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22nd November

First Published in The New York Sun, November 22, 2002
By Andrew Wolf

If a zebra is a horse designed by committee, then the No Child Left Behind Act is a well-intentioned attempt at reform that is fast becoming a monster born of Congressional compromise. This new law, passed with so much promise, has become a nightmare of regulation and red tape. And there’s plenty of blame to go around. Congress needs to address the problems with the new law in the next session, and our state and city need to take steps to make the most of the current law.We don’t have time to waste. Children are being left behind.

We have heard a lot lately about how few parents in the “failing” schools have exercised their right to request a transfer into a better schools. School 483, and did a shoddy job of it. We have some bad schools, but not that many. Ironically, many of the worst didn’t even make the list.
Over the years many of us have been quick to beat up on the city’s educational establishment for the many failings of our schools. The state gets precious little attention, but deserves at least an equal share of the blame. The state bureaucracy is overseen by a Board of Regents appointed, de facto, by Assembly Speaker Sheldon Silver. That is because the State Constitution provides for the election of Rechoice is among the few areas of educational debate where liberals and conservatives agree (where they diverge is whether public monies should pay for non-public schools). Most parents, however, aren’t looking for choices that will remove their children from neighborhood schools.

According to Education Week, there is no stampede anywhere from the so-called failing schools into bet-We spend hundreds of millions of dollars on such dubious programs right here in New York City. In a to date successful effort to skirt the law and save their lucrative contracts, the purveyors of these programs have cleverly recast their programs as “balanced literacy” by adding a tiny dose of phonics instruction. Our cash-strapped city pays as much as $1,000 a day to bring a single staff developer into a single school to train teachers in discredited programs that Congress intended to be abandoned.

To prevent such chicanery, Congress must specifically define what types of instruction are to be funded. If they mean phonics, they should say so.

There must be a recognition that the education system, public and private, is being driven by outside forces such as the University-Institutional Complex here in New York City. I’m sure Chancellor Klein in particular would agree that if we want to break up monopolies, it is perfectly appropriate for the federal government to intervene. If different schools were encouraged to follow different models and we could evaluate the different results, maybe then the concept of choice would not seem so empty.

Several weeks ago on this page I pointed out that many schools on the failing list were actually among the better performers on standardized tests, while other lower scoring schools were omitted. For this you can thank the New York State Education Department. The new federal law left it to the states to determine which of its schools are failing. North Carolina only found three such schools, Texas identified two, and Virginia none. New York State has named gents by a joint vote of both houses of the State Legislature, which in New York means that Assembly Democrats will always prevail. One party rule is never healthy, and it shows in the poor decision-making coming from Albany.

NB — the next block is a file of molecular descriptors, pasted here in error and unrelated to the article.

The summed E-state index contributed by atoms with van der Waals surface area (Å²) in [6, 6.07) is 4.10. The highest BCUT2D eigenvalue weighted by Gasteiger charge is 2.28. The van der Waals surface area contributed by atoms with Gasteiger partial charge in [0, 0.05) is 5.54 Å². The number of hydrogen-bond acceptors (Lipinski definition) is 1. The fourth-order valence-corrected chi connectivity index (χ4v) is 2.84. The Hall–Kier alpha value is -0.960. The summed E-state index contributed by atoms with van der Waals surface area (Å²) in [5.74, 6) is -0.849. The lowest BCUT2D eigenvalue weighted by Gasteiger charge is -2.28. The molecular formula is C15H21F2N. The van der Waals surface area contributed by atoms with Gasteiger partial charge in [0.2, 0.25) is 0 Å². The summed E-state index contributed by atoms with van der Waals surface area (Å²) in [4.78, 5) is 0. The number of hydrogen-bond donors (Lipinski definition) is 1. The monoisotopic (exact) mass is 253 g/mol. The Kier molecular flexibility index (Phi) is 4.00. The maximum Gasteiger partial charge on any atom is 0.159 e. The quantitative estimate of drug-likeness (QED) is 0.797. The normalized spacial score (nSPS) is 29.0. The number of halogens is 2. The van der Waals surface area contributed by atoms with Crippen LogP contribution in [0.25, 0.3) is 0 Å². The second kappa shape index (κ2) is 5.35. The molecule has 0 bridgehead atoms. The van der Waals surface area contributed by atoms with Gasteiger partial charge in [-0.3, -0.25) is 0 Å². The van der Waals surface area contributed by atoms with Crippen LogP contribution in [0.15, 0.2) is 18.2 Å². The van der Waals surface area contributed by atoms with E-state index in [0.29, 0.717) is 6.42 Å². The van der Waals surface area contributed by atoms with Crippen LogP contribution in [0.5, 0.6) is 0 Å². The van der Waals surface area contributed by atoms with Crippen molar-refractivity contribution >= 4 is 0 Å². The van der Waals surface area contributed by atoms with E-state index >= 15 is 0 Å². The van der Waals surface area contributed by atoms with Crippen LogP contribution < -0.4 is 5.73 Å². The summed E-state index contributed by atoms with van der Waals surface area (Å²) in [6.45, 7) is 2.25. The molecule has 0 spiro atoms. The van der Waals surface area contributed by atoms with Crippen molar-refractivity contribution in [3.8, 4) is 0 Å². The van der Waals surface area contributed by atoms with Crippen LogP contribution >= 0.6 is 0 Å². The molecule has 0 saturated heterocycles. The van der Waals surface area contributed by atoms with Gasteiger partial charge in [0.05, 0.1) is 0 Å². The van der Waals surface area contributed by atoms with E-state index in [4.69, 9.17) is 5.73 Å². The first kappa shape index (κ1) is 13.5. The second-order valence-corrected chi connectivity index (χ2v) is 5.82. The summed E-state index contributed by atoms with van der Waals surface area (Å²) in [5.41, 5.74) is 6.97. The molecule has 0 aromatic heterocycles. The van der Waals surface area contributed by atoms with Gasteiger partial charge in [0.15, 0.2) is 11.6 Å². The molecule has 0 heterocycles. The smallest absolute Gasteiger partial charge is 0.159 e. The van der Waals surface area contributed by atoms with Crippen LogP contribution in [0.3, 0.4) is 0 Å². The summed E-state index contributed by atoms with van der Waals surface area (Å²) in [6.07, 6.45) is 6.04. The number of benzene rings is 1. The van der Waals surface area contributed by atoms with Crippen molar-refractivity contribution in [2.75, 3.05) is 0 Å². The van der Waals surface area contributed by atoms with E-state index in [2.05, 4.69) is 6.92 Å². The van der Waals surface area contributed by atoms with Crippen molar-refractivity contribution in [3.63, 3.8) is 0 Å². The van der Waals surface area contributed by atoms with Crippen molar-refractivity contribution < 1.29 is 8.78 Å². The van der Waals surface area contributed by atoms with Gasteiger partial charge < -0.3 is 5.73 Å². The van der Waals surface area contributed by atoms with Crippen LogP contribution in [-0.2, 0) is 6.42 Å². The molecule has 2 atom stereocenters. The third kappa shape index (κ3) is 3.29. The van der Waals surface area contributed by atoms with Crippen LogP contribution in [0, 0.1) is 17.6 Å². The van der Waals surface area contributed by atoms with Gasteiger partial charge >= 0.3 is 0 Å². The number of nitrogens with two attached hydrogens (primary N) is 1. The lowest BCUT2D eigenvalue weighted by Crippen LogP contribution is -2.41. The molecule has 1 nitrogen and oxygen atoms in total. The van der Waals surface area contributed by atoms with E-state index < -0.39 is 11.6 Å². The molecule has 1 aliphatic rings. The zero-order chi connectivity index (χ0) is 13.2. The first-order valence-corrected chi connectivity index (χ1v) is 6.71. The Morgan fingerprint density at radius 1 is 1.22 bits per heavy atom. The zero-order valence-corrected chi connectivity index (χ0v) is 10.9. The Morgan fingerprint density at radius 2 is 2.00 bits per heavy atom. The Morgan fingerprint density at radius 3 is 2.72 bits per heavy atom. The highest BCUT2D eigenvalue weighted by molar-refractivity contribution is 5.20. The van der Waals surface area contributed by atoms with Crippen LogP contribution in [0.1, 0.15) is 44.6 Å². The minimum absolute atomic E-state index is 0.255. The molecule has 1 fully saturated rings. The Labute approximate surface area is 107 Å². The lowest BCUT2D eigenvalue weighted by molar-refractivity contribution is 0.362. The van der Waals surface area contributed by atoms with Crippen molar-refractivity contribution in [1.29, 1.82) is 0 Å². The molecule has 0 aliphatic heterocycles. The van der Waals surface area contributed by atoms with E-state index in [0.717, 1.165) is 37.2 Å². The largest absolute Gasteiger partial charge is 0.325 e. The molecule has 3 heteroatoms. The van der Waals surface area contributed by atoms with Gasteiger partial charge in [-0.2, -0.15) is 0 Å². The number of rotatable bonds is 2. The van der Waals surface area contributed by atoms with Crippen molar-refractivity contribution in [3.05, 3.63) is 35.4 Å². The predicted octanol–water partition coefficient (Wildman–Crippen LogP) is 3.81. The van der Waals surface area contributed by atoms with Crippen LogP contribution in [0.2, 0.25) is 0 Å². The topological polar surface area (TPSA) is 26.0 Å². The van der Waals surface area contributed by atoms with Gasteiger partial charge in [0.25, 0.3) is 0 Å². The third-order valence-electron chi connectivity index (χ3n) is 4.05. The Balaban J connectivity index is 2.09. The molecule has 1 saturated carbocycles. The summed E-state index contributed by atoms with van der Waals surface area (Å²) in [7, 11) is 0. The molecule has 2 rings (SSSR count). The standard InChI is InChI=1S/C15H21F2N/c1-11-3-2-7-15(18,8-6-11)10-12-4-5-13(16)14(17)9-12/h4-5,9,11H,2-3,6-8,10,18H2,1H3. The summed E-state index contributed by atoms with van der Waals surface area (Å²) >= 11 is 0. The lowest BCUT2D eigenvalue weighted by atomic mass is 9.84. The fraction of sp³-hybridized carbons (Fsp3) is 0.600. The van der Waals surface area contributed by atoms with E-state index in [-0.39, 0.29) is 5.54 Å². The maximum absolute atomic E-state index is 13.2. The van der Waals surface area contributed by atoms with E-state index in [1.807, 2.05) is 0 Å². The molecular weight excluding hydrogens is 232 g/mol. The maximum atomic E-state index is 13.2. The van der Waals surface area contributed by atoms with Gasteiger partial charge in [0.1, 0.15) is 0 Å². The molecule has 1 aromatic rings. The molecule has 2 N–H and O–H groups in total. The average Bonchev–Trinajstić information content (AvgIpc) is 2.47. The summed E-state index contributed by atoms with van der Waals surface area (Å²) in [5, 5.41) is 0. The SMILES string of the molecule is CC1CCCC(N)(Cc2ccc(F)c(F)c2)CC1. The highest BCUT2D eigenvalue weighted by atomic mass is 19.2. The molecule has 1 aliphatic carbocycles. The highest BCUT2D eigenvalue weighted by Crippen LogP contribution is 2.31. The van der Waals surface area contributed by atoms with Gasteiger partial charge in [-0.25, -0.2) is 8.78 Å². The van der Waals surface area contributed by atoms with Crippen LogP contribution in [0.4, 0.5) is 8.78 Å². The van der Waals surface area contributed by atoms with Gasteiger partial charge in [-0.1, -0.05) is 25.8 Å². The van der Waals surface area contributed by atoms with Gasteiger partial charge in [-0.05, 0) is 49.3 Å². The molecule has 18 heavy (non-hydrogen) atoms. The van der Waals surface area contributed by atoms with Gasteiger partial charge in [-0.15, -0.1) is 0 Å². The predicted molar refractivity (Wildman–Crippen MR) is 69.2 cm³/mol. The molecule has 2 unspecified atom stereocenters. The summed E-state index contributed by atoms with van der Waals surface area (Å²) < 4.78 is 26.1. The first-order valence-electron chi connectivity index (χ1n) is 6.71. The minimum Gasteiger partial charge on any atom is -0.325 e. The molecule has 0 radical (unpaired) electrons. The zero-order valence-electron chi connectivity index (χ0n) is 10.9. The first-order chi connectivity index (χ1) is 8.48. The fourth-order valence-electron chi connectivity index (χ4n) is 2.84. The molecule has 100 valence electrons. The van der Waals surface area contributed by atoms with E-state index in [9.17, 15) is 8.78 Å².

I don’t believe that Mr. Klein wants to fail. He is a bright fellow and he must understand that the rest of his professional life will be measured by his performance in this job. He can fade into obscurity like most former chancellors, who left folks here shaking their heads and muttering, “but he seemed so promising.” Or he can be remembered as the man who saved the education system many had dismissed as permanently broken.

The stakes are even higher for Mayor Bloomberg. He has three short years to show some real forward movement, or he risks losing a reelection bid and his place in history. He is operating in the worst kind of fiscal environment. Whether he cuts services or raises taxes or both, he is not likely to win friends.There will be fallout from having to administer pain. The question is whether that fallout will be counterbalanced by the kind of achievements that other mayors entering office in difficult times, such as La Guardia, Koch, and Giuliani, were able to use to win the respect that almost always results in reelection.

We need to fix the No Child Left Behind Act in Washington, but in the interim we need to make it work now for kids in New York City. The monster needs to be tamed.

ter schools.The reason: Location.As in real estate sales (which is by far the number one method by which parents exercise school choice), location rules. Parents want to send their children to neighborhood schools.When little Johnny gets sick or injured in class, parents want to be able to quickly respond. Parental involvement with a child’s educational is often inversely proportional to the distance between school and home.
While most parents don’t understand the differences between educational philosophies, they do know that most public (and, for that matter, private) schools follow the same so-called child centered educational theories. Why move your child across town to get the same product?

One of the bright spots of the No Child Left Behind Act is its insistence that only programs supported by scientific study receive federal funds.The idea behind this was that questionable strategies such as whole language reading programs would be abandoned.

© 2002 The New York Sun, One, SL, LLC. All rights reserved.

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